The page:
The USAAF 370th Fighter Group at RAF Andover

The USAAF 370th Fighter Group was established in mid-1943 at Westover Field, Massachusetts, and comprised of the 401st, 402nd, and 485th fighter squadrons. The pilots were equipped and trained with P-47 Thunderbolts and then assigned to Ninth Air Force in England. However, upon arriving at RAF Andover in February 1944, they were given P-38 Lightnings to fly.

p38 lightning at Andover
Lieutenant Wirt of the 370th Fighter Group in the cockpit of his P-38 Lightning at Andover. Looking East, behind the P-38, was the road running East to West in and out of Andover Field.

The 370th Fighter Group did not become fully operational until the 1st of May 1944, due in part at least, to difficulties in coping with the unfamiliar aircraft. But once operational the 370th Fighter Group undertook a variety of missions including the dive-bombing of radar installations and flak towers, and escorting bombers that attacked bridges and marshalling yards in France as the Allies prepared for the invasion of the Continent. 

370th at Andover
Personnel of the 370th Fighter Group at Andover, possibly late February or March. Left to right: Powers, Christman, Babcock, Hugenien, Cragg, Ogrin, Looking east.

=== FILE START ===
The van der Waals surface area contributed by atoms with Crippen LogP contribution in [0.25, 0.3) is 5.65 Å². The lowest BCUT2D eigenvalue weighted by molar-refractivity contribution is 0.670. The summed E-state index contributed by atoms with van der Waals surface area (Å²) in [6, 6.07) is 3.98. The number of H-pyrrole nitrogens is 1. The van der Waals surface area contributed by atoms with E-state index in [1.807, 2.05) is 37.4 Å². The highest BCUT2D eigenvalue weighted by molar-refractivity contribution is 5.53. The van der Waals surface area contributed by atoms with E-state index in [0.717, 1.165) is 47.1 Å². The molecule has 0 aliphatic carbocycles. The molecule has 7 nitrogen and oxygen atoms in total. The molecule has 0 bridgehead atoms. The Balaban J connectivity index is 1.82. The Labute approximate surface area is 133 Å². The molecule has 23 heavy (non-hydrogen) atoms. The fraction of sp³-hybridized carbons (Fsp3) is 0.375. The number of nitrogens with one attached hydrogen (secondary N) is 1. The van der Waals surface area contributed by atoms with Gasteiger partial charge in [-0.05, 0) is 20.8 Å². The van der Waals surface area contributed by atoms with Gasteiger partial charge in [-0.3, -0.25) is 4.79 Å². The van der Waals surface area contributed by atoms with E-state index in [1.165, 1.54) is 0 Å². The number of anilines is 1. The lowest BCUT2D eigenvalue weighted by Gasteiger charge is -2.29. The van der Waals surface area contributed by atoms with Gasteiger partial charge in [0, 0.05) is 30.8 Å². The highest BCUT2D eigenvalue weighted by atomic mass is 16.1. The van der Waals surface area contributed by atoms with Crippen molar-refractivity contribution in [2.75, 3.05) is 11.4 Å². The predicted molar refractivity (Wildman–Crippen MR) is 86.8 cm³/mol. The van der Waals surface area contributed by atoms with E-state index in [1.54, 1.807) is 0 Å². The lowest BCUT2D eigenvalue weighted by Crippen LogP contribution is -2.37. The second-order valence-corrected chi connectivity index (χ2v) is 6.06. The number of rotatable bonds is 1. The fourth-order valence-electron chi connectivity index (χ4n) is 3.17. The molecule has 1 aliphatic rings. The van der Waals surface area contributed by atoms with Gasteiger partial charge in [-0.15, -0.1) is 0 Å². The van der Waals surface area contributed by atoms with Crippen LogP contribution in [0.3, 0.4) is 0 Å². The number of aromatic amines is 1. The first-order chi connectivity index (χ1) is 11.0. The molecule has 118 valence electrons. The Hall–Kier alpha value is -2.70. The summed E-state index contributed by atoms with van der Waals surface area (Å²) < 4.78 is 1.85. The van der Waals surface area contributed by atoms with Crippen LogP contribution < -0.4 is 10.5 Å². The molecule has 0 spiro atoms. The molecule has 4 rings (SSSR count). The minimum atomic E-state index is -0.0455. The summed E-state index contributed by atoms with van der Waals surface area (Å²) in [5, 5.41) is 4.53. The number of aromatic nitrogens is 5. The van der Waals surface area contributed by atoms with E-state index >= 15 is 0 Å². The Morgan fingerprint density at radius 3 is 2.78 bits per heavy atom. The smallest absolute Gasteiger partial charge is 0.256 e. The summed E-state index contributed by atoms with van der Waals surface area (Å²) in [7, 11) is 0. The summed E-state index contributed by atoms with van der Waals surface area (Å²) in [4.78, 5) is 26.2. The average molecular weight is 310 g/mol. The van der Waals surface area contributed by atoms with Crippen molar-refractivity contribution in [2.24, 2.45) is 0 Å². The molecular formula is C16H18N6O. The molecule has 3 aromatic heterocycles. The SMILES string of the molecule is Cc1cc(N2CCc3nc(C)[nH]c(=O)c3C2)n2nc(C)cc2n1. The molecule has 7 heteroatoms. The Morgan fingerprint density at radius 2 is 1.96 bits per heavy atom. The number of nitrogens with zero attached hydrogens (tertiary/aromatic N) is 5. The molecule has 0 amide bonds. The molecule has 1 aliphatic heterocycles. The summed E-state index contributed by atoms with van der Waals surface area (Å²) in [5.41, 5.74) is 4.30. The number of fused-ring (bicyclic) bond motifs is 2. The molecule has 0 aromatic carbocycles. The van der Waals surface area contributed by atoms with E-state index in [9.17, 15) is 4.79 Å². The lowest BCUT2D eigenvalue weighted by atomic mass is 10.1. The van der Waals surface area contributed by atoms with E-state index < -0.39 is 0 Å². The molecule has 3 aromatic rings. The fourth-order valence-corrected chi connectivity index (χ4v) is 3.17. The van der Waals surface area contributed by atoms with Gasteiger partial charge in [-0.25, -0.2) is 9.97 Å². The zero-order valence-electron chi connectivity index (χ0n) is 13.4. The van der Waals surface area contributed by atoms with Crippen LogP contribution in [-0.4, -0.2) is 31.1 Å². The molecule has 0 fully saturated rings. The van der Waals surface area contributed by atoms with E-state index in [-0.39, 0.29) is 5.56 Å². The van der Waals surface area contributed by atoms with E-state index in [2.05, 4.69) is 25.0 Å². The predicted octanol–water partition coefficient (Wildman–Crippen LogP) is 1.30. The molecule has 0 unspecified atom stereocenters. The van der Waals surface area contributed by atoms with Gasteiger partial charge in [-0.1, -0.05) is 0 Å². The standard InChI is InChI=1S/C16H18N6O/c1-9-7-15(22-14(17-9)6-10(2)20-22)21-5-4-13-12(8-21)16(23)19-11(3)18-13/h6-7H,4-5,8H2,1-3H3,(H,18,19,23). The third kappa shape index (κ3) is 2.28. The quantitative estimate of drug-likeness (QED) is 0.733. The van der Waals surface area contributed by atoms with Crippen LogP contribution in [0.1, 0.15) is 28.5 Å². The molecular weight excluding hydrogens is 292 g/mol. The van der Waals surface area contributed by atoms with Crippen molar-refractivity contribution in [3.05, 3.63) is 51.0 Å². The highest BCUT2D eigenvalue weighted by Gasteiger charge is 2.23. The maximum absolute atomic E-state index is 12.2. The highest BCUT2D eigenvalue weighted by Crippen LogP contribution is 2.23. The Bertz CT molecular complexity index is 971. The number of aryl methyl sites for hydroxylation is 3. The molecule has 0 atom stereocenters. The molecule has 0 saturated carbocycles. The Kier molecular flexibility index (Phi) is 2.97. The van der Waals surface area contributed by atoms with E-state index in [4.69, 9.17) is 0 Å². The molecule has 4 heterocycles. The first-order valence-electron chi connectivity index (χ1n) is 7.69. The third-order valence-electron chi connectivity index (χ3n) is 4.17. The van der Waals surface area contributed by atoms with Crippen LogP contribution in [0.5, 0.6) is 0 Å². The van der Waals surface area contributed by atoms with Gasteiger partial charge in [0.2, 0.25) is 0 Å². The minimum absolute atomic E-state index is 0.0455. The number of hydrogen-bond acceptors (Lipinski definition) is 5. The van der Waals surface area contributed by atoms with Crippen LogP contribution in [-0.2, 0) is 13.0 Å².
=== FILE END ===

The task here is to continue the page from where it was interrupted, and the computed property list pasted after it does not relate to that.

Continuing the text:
The three squadrons of the 370th FG also provided cover for Allied forces that crossed the English Channel on D-Day and flew armed reconnaissance missions over the Cotentin Peninsula until the end of the month.

Herb Forman at Andover, KIA on 23 May 1944.
Herb Forman at Andover, KIA on 23 May 1944.

The photo above shows Herbert Forman who served with the 401st Fighter Squadron. On 23 May 1944, he was Killed in Action flying a mission over Germany in P-38 42-68179. He is commemorated on the Tablets of the Missing at Cambridge American Cemetery.

The wreck of a P-38 Lightning of the 370th Fighter Group at Andover
The wreck of a P-38 Lightning of the 370th Fighter Group at Andover. 

On July 20, the 370th Fighter Group moved to their Advanced Landing Ground (ALG) at Cardonville, France (ALG A-3). The USAAF lost a total of thirty one P-38s from Andover before the move to France.

A P-38 Lightning of the 370th Fighter Group at Andover.
A P-38 Lightning of the 370th Fighter Group at Andover.

Photos from the 402nd Fighter Squadron at RAF Andover

Many of the photos and information below were originally provided to the now defunct Hampshire Airfields website by Mike Coenen whose father, Cyril Bernard “Cy” Coenen served with the 402nd Fighter Squadron at the RAF Andover airfield during WW2.